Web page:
Israel Stories

Sunday, November 11, 2007

The Ideal Husband

Kraftwerk got it spot on, she’s a model and she looking good, I’d like to take her home that’s understood. Deep, almost Shakespearian lyrics and complicated in their simplicity. A million words unspoken in two lines expressing life, art, hope and little slice of lust.

You can look but don’t touch. Scan the menu but don’t eat anything. You can browse but don’t try anything on. In fact don’t even look. And that’s the way a mans world is, and we’re not talking about food or clothes, if you get my meaning. Living in Israel doesn’t make it easier. At least the majority of women in England aren’t much to look at; most of them are Viking rejects, Saxon leftovers, Norman throw-aways and the significant remnants of a lost empire. But the Holy Land is certainly blessed in many ways and there are more proportionally perfect women here per capita than in many parts of the world. That’s not to say we don’t have our fair share of ‘her mother will always think she’s beautiful’ women. After all beauty is all about symmetry and proportion, oh, and the eye of the beholder. So when Bar Refaeli walks passed you on a Tel Aviv street and you turn your head should you be punished, after all, as in life, art. You are simply admiring lines and curves, contrast and color.

Nachalat Binyamin is one of the most unlikely places you would find an ornithologist. I mean a busy urban market, crowded and polluted with nearby traffic, cigarettes and caffeine fumes, seem the last place on Earth that a society dedicated to bird watching would set up camp. Unless, of course you understand that the word bird has a double meaning, and bird in English can be a winged creature that lays eggs or something with green eyes and a great smile.

Now I’m not a feminist, although I do like women, and I am definitely no more an ‘ornithologist’ than the next red blooded male, but I have to draw the line at an organization dedicated to ‘bird’ watching. If anything its quite stomach churning to think that there are men (and a couple of women) who were there pointing, making notes and discussing the merits of various women as they traversed the crowded market stalls.

Then she walked by, Bar Rafaeli and entourage , Israel’s leading super model, the girl that women like to call ordinary and men would just like to call. As if in tune with all the males in a 100 yard radius, as if there was some spiritual connection, a guiding force governing our actions, in complete and perfect synchronization, we all (me included) simultaneously turned our heads. Some smiled, some commented, some even dared to call her name.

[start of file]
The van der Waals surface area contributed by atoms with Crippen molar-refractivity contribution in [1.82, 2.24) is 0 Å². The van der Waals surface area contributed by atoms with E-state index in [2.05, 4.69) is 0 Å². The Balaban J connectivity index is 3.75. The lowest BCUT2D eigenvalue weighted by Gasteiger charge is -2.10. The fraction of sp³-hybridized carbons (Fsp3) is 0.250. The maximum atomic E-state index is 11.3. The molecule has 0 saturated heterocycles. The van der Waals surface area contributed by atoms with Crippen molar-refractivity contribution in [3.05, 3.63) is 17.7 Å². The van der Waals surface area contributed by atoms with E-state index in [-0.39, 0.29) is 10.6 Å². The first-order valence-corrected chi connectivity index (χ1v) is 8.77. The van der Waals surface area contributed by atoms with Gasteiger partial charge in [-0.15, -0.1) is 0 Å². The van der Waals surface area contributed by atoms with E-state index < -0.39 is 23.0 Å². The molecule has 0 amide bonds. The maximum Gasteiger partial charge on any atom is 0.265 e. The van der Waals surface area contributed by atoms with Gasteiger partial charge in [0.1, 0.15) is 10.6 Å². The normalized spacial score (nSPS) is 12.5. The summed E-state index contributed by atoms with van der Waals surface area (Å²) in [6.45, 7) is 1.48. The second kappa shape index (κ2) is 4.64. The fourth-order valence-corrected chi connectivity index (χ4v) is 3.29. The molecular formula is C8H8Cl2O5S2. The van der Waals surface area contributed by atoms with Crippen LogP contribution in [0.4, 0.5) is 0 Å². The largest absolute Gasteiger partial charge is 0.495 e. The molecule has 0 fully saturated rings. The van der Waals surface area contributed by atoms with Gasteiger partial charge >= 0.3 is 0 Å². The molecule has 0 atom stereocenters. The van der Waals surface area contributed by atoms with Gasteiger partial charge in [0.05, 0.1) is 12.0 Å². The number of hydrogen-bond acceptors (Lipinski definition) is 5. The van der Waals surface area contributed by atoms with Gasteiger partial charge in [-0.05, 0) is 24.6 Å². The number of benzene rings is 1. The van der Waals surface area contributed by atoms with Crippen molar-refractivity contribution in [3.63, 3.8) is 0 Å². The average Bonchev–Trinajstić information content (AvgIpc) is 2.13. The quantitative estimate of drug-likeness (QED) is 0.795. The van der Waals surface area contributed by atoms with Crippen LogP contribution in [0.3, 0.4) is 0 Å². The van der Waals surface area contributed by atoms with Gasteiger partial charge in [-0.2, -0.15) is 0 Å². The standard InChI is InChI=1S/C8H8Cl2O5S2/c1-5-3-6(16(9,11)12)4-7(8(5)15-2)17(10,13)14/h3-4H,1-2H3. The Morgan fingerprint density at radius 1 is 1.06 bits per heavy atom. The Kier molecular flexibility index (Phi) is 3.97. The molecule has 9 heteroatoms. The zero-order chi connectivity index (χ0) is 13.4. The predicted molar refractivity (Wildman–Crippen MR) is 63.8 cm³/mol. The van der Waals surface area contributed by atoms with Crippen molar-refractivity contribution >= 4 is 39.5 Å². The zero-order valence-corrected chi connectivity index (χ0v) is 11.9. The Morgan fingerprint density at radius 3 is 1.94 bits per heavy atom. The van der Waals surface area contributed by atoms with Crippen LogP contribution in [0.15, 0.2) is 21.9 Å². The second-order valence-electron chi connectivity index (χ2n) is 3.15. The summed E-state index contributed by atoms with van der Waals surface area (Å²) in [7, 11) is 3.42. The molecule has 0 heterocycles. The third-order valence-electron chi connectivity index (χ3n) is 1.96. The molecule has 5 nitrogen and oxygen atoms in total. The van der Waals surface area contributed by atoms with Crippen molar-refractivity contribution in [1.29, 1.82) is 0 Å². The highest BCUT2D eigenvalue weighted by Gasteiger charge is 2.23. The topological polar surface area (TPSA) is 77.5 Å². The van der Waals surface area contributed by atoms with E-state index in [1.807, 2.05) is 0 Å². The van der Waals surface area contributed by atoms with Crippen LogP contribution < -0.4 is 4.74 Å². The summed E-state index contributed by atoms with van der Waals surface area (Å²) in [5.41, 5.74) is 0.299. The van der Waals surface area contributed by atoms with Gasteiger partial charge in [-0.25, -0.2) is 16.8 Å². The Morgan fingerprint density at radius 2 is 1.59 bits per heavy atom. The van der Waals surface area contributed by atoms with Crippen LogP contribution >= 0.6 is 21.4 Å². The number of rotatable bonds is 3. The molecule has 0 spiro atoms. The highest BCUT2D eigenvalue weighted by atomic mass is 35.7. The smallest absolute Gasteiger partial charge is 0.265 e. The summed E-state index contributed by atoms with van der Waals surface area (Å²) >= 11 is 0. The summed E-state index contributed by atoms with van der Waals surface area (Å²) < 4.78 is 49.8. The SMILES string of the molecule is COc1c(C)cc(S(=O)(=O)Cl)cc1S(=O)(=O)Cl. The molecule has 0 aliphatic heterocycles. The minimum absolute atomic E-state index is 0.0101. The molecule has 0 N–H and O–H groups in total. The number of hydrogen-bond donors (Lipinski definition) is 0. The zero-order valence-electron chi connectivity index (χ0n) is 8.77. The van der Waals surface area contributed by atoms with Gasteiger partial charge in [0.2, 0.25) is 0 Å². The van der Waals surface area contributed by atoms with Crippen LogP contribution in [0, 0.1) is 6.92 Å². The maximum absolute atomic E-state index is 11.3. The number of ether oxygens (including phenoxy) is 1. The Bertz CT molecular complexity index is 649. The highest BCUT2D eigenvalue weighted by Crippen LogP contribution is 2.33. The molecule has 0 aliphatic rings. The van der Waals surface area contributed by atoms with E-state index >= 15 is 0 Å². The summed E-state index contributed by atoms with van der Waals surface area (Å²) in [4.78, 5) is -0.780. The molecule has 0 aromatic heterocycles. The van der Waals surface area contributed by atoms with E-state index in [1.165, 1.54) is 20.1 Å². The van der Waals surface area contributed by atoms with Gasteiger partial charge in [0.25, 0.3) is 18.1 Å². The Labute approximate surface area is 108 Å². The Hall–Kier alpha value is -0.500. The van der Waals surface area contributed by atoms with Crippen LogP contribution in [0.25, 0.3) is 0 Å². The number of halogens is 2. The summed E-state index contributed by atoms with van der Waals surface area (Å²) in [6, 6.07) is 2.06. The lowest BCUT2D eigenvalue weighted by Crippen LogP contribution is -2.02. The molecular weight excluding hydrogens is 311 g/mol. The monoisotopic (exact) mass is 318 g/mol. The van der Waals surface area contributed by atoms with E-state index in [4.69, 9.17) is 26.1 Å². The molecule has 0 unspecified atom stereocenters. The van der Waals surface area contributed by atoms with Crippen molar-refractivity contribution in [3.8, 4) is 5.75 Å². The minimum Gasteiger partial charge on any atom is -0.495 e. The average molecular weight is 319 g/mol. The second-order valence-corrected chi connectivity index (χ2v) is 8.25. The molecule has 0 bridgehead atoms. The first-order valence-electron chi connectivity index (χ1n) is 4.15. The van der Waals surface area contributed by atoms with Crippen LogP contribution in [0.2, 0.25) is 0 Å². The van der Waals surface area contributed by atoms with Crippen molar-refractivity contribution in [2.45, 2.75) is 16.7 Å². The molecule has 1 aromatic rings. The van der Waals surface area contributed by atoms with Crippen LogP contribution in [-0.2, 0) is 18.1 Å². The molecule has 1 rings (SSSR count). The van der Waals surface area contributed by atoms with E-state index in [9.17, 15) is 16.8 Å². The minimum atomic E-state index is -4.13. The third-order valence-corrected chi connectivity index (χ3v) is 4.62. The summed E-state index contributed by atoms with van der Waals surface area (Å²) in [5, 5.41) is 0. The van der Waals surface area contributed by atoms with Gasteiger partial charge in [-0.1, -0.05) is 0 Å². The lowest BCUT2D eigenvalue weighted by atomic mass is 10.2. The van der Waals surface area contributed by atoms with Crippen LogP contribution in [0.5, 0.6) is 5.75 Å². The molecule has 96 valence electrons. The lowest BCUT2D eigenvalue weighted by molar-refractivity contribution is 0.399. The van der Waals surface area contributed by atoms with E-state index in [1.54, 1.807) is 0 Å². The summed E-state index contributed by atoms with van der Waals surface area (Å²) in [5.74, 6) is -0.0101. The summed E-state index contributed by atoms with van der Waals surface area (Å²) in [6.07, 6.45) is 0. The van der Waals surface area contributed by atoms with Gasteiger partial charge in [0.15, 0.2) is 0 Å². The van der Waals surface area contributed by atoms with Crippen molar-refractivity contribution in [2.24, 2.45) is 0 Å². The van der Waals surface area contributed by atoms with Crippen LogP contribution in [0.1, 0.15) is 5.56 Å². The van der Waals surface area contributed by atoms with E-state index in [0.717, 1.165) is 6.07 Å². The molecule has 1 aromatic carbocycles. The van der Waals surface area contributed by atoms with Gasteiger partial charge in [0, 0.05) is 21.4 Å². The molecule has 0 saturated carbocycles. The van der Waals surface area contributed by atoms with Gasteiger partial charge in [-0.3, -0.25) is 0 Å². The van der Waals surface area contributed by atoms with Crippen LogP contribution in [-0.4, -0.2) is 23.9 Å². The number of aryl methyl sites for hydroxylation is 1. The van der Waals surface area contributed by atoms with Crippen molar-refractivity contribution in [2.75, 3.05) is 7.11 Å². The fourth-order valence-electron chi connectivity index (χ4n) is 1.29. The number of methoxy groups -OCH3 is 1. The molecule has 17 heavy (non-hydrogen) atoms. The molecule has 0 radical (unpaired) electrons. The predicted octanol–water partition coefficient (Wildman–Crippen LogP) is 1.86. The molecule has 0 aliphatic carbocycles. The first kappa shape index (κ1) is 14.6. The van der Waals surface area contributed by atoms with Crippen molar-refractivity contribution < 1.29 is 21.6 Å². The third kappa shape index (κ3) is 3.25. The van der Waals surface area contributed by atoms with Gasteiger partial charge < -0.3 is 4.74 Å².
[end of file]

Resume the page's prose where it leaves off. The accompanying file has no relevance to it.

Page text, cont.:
“What are you looking at?” she snapped.

“That’s a nice picture dear,” I answered nervously. Was it so obvious?

“I nearly got whiplash from the way you turned your head, anyway she’s quite ordinary”.

“Who are you talking about?” I was going to ride this out and hopefully avoid a backlash.

“Do you like pictures of trains; do you think it would look nice hung in our salon?”


“What other pictures were you looking at them?” Trapped, I needed to think quickly, the hole was getting deeper. I looked around, and then I saw a pretty picture hanging in the window of a shop.

“Not the train picture dear, the one in the shop window, the village scene, very English, very nostalgic.”

I didn’t hear the thunder, but it was there. I also didn’t see the lighting or hear the storm warnings.

“You like that picture in the window, are you trying to be funny, are you so insensitive that you have to use unsubtle hints to tell me what you’re thinking?”

Now I was confused, scarred and very nervous.

“What do you mean d……?” Oh boy, I thought, as I saw the rest of the picture and the words Pharmacy above the shop window.

Life is full of missed opportunities. Action never taken, words never uttered, dreams never chased. There is a time to talk and time to keep quiet, a time to lie (or be economical with the truth) and a time just to say ‘yes I was looking at her, she’s famous, that’s all, but you’re the only one for me, she’s really quite ordinary’.

Missed it.